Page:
A film screen on the side of a bar

Thamesmead, Texas: A Nomadic Community Cinema

With their community lacking a local film venue, the Thamesmead Travelling Cinema was set up in 2020 to finally give the people of Thamesmead in south-east London a communal space to watch films.  Stationed at the Lakeside Centre Complex in Thamesmead, an artist studio facility run by Bow Arts Trust, the cinema benefits from continued support from the arts charity. Now in the cinema’s second year running events and training volunteers, Bow Arts Trust generously support the volunteers with a bursary, allowing young people from diverse backgrounds to fully commit to the season of film. The Thamesmead Travelling Cinema aims to provide invaluable experience to young people in the operations of a community cinema. At the end of each season the volunteers get the chance to put their learning into practice and run their own curated programme, with mentorship from experienced film programmers Scully and Scully. In this article, Thamesmead Travelling Cinema volunteers Lydia de Matos and Andre O’Garre are interviewed for Bow Arts Trust.

Can you introduce yourself?

I’m Lydia, 22 years old and from greater north London. Currently, I’m a student at UCL, where I study language and cultural theory. I’m a huge cinephile, fascinated by any film that plays around with temporality and space, and always happy to watch something that has a flare for grandiose storytelling. 

I’m Andre O’Garro a 23-year-old Film and Media graduate from Hackney, London. I’m currently working in hospitality but I’m actively looking for development research jobs in television. In my spare time, you’ll likely find me in a Vue, Odeon or Curzon cinema or watching sports somewhere!

What are some of the reasons you joined the Thamesmead Travelling Cinema? 

Lydia: Community-focused cinema can be a little hard to find in London, to say the least, so I was really keen to get involved with the Thamesmead Travelling Cinema and see how they do things. 

Andre: I’d never heard of the Thamesmead Travelling Cinema before seeing it advertised on the ICO website. I’ve been heavily into the cinema for the best part of 3 years now, but I wanted to see how community-led cinema differs from your standard trip to Vue or Odeon in my case so I signed up. Looking back on my tenure with the cinema I found myself enjoying the experience quite a lot: the feeling of otherness you get while watching a film outdoors in a part of London made for a unique but pleasant time. While I don’t think it’ll be my model way of enjoying films expect to see me back for future screenings!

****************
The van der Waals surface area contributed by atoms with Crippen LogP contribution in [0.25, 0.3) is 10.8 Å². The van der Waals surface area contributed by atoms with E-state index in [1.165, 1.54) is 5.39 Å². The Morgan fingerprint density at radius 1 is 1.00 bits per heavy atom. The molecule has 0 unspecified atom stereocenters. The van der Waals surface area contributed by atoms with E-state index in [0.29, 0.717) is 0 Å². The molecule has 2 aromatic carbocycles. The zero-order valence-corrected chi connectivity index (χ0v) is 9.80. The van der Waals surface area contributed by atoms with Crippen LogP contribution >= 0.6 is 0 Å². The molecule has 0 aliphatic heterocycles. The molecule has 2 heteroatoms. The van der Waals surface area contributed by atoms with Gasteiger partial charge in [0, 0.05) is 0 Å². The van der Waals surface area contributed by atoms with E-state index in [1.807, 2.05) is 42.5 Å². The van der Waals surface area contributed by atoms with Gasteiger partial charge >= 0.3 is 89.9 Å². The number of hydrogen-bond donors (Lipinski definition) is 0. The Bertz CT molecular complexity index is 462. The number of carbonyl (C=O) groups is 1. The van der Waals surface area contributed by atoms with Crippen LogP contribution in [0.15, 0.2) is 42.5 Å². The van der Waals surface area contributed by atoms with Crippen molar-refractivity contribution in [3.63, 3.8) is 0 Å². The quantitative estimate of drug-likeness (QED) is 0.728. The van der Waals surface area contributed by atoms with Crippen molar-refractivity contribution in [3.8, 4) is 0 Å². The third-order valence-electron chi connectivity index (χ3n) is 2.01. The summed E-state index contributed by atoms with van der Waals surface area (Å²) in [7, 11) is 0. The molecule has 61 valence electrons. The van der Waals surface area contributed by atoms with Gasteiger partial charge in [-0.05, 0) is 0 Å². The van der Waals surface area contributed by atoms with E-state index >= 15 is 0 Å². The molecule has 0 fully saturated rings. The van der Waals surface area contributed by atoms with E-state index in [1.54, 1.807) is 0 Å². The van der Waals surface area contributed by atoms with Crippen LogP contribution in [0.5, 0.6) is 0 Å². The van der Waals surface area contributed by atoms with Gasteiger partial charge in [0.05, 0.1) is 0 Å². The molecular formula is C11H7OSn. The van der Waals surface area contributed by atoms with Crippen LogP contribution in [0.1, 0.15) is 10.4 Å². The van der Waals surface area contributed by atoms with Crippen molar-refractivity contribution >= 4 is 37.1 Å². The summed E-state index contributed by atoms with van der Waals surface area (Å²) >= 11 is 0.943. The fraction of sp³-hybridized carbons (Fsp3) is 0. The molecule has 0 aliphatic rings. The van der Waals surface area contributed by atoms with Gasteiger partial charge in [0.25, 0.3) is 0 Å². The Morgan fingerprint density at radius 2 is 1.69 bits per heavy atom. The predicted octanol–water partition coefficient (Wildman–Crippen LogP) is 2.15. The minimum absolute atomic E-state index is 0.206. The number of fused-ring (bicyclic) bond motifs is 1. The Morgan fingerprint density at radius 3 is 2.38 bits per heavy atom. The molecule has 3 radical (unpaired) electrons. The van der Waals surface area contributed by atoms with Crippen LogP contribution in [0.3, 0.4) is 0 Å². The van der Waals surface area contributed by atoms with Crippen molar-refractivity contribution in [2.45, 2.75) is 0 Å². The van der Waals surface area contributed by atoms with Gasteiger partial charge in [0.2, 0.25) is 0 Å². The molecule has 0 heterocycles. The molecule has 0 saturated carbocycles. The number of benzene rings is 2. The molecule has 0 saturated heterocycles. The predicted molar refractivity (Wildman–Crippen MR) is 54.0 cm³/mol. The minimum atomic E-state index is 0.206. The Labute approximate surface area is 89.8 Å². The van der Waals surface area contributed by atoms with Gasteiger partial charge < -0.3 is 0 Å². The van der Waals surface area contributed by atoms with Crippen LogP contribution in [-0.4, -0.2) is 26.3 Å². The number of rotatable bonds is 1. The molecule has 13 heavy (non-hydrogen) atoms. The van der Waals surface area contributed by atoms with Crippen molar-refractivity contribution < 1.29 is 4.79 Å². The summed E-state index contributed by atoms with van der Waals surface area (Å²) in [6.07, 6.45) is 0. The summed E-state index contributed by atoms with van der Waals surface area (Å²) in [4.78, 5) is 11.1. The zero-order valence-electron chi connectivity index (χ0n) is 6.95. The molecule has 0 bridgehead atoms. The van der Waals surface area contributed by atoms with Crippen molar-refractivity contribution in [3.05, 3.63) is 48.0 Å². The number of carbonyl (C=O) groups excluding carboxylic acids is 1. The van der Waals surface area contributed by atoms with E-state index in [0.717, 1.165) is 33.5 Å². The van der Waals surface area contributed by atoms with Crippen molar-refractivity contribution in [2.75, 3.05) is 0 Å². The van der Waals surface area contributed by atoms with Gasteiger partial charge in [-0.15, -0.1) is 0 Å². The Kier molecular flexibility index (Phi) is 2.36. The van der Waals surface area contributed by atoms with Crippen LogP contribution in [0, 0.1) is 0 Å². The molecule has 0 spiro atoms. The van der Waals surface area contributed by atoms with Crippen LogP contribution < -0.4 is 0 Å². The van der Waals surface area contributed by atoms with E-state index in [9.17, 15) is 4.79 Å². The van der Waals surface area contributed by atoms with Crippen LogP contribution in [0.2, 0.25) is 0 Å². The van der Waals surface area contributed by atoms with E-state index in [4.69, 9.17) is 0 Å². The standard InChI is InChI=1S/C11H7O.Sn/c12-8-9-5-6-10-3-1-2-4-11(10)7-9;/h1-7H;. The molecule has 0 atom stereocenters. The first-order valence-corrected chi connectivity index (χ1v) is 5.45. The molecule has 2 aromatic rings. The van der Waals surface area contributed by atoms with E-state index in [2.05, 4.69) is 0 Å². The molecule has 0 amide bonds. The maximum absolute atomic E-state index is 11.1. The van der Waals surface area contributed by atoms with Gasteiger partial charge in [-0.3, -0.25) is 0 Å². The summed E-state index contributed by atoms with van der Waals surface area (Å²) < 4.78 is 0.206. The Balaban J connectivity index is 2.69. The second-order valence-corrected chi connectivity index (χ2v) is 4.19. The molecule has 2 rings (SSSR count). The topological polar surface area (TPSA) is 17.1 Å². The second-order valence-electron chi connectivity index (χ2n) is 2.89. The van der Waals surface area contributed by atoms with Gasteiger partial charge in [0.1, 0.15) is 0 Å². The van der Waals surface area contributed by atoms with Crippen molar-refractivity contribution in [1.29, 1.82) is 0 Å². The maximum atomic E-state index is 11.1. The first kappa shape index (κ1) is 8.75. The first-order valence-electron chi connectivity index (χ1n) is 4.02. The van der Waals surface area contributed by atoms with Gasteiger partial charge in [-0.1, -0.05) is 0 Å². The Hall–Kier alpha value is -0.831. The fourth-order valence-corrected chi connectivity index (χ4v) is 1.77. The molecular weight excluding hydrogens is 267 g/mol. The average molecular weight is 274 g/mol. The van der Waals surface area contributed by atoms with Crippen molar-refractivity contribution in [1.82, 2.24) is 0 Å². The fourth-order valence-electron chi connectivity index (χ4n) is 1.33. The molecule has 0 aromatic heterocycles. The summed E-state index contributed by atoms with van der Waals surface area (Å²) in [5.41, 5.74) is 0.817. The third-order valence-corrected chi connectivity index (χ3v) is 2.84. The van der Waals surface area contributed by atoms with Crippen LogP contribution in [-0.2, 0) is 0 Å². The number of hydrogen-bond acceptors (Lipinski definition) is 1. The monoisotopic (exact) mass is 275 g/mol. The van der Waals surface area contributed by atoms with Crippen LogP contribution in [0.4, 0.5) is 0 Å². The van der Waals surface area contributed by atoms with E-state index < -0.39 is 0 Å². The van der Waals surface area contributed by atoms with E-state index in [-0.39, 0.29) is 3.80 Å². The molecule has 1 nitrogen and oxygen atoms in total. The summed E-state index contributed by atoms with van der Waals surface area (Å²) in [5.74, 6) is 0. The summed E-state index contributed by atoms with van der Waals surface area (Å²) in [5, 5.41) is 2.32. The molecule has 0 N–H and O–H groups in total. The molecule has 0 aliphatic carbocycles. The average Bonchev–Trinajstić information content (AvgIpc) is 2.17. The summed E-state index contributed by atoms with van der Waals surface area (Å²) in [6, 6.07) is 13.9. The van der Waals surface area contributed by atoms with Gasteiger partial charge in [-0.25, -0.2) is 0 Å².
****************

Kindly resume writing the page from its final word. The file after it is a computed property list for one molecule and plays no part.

In your interview application you reflected upon your most memorable cinema experience. Do you have a memorable experience from volunteering at the Thamesmead Travelling Cinema?

Lydia: I think it has to be the screening of ET in Birchmere Park — seeing the number of people who came out after having gotten used to doing screenings for just 25 or so was really wonderful, and it was great to see the number of families there. 

Andre: Watching A Clockwork Orange for the first time was great! It was pretty cool watching it right next to one of the shooting locations. 

Did you overcome any fears you may have whilst volunteering over the summer at the Thamesmead Travelling Cinema?

Lydia: I’m quite a shy person naturally, so I’ve always got a little bit of fear when starting public-facing roles, but it dissipated pretty quickly when I got to meet all the regulars. 

Andre: I’d volunteered at film festivals before where I was meeting customers, filmmakers and producers alike, so I went into this experience feeling very relaxed. Volunteering at the Travelling Cinema was a very unique experience but once I got used to being at the site it became very easy very quickly.  

Tell us about your proposed screening programme. How did this collaboration come about? What films have you selected and why?

Lydia: Andre contacted me first; he knew I’m a huge fan of Varda and so asked if I’d be interested in programming a screening of her Cleo from 5 to 7. I of course said yes, and proposed we screen her short film The So-Called Caryatids alongside it, and theme the programme around the director’s view of Paris, the city she spent most of her life in. 

Andre: Lydia is a big Agnes Varda fan and I’m not too familiar with her work,  but I wanted to use this as an opportunity to delve into her projects. After watching a few of her works we chose Cleo: From 5 to 7 as it best matched our theme: Paris: Through the lens of Agnes Varda. I think it’ll be a great night at the Travelling Cinema.